How To Quickly Evaluate A Contract You’re Being Asked To Sign

Contract-SigningOver the past decade or so, I’ve evaluated about every type of agreement you can think of, especially intellectual property licensing agreements, contractor agreements, employment agreements, lease agreements, and phantom stock agreements, to name   a few. It amazes me to find that most of the agreements prepared by other attorneys or parties that I am asked   to review are lacking one or more of the most important clauses that every agreement should contain.

In this article, I’m going to walk you through some of those critical elements that you (or your attorney) NEED to make sure are in every agreement BEFORE you sign your name on the dotted line.

By ensuring that your agreements contain these clauses, you can drastically reduce the risk of getting into a dispute later over the contract terms. I can’t tell you the number of clients that I’ve had tell me I saved their butts because I made sure these key elements were in the agreement they were about to sign.

Let’s walk through the 4 most critical terms that are frequently missing or not adequately described in many agreements. 

1. Make Sure The Exit Clause Is Clearly Defined And Fair

There are a number of times throughout the years where I’ve had to represent clients in contract dispuates that arose because their agreements either didn’t have an exit clause or had an exit clause that was not clear. This could’ve been easily avoided if both parties would’ve made sure the exit clause was clearly defined in the agreement.

An exit clause is a clause that spells out the circumstances under which either and/or both parties can get out if things are not going as planned. It’s important to define not only how the agreement can be terminated in the event of a breach by either party, but also any other scenarios where either party can voluntarily choose to terminate the agreement.

For example, should the agreement be limited to 6 months, and then renew in 6 month increments unless either party chooses to terminate upon 30 day notice before the next renewal? The type of exit clause that is appropriate depends on the type of deal being negotiated. In some cases, you may want one party to be obligated for a longer period of time than the other, because of certain reliances being made or money being paid to justify the commitment.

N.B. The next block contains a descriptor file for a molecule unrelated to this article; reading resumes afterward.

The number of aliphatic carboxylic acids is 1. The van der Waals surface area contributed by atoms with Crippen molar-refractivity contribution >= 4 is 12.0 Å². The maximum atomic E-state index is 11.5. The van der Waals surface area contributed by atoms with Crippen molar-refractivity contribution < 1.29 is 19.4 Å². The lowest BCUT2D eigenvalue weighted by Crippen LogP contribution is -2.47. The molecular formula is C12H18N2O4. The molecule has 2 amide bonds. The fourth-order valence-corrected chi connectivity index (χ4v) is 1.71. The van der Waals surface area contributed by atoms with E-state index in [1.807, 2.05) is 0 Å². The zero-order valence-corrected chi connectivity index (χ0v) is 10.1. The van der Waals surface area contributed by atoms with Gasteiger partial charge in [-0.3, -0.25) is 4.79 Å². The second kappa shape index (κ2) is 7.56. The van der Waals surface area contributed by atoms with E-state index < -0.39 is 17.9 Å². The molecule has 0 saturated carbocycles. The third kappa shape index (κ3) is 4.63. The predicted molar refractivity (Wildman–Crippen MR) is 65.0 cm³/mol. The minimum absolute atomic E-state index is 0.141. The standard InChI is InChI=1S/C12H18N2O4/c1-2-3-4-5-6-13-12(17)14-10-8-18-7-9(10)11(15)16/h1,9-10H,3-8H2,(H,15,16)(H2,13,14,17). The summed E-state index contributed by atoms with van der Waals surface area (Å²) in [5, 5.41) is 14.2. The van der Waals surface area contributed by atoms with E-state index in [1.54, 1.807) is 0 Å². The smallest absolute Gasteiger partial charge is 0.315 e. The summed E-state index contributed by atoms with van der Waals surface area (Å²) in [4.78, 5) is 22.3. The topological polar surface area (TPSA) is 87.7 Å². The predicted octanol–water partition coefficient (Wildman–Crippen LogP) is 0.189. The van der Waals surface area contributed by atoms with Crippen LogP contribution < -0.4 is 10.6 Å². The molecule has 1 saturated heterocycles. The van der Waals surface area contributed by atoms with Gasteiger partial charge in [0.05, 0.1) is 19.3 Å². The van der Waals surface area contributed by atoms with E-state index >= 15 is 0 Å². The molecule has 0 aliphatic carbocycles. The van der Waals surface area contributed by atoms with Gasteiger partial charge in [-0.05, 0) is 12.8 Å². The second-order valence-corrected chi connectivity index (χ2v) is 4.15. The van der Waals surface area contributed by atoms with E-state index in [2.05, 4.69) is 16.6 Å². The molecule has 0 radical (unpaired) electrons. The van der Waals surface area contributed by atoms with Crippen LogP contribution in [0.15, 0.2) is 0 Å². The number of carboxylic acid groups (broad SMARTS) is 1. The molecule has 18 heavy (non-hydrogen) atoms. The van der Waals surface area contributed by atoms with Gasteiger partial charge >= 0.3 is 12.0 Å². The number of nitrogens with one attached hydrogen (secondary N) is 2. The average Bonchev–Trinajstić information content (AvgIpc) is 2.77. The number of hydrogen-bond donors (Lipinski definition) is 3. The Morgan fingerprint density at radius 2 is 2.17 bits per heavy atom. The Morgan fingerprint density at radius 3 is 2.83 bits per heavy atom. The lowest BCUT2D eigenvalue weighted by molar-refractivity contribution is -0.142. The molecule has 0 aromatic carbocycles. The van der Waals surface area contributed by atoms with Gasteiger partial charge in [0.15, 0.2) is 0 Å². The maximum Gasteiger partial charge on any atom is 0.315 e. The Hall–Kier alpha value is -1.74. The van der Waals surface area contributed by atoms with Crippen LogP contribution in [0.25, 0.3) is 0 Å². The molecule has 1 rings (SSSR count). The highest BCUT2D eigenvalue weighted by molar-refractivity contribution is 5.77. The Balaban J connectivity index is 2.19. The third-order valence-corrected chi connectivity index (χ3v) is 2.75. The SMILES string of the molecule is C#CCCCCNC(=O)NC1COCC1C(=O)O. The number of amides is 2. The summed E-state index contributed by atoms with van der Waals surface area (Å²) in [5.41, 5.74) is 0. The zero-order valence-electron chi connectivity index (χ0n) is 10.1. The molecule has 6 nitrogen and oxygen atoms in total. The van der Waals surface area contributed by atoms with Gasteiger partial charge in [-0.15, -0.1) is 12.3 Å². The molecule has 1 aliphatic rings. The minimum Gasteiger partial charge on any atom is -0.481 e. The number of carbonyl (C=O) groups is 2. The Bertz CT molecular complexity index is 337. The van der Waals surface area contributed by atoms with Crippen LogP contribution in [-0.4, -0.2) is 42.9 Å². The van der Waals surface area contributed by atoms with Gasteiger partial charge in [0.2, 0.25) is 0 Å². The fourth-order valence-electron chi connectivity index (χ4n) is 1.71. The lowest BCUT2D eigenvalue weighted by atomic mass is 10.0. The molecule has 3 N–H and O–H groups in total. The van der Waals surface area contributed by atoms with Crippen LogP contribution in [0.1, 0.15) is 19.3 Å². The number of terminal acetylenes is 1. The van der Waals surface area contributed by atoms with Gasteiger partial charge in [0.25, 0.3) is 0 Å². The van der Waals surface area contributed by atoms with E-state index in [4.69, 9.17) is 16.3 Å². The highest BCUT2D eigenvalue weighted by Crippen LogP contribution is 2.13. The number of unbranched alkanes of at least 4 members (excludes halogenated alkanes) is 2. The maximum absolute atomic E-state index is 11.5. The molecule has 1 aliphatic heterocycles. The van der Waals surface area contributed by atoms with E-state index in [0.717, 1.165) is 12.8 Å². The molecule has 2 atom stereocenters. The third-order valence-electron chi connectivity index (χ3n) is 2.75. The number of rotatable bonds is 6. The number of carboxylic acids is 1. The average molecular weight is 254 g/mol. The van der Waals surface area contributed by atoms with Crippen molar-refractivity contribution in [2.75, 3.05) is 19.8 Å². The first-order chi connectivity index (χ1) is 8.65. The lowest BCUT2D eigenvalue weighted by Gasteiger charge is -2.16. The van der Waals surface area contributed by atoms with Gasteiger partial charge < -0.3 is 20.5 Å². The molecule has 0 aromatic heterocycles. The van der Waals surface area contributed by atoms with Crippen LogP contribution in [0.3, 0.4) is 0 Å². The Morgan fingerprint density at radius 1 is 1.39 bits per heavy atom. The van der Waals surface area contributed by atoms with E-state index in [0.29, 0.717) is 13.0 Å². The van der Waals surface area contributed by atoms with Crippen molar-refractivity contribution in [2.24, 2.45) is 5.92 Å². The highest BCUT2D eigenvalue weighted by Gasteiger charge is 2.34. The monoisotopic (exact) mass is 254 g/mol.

I often add an early penalty clause to agreements for my clients where they agree to honor the deal for a set period of time, but agree to pay a penalty of a lesser amount that both parties agrees is fair to allow them to get out early. 

The key point to know about exit clauses is that you need a way out even if a party is not in breach, but just wants to go in a different direction for some reason. This is one of the most common problems that I’m asked to solve for clients after they entered into a deal with someone: how to get them out without breaching the deal.

Unfortunately, it’s not always easy to get a client out of a deal if there isn’t a proper exit clause in their agreement. I am often forced to negotiate a settlement amount or to tell the client they have to pay or be in breach. 

2. Make Sure There Is An Intellectual Property Ownership Clause 

In addition to an exit clause, another critical clause to include in your agreements is an intellectual property ownership clause. Most agreements involve paying someone else to create something of value for you, whether it be written work product, software, marketing, graphic design, or something else.

It is critical that you include the proper clause to specify who is getting ownership of the intellectual property being created. In the United States, the contractor retains ownership of the copyright interests in the work unless such interests are transferred in writing. 

What this means is that many companies find themselves being in the position to paying for something that they don’t even fully own, but just got a license to use for a specific purpose. 

If you are expecting to get ownership of the work being produced for you, then make sure that a proper intellectual property ownership and transfer clause is included in your written agreement with that contractor. If the contractor is retaining ownership and is just giving you a license to use the work for a specific purpose, make sure those terms are clearly spelled out as well so everyone is on the same page.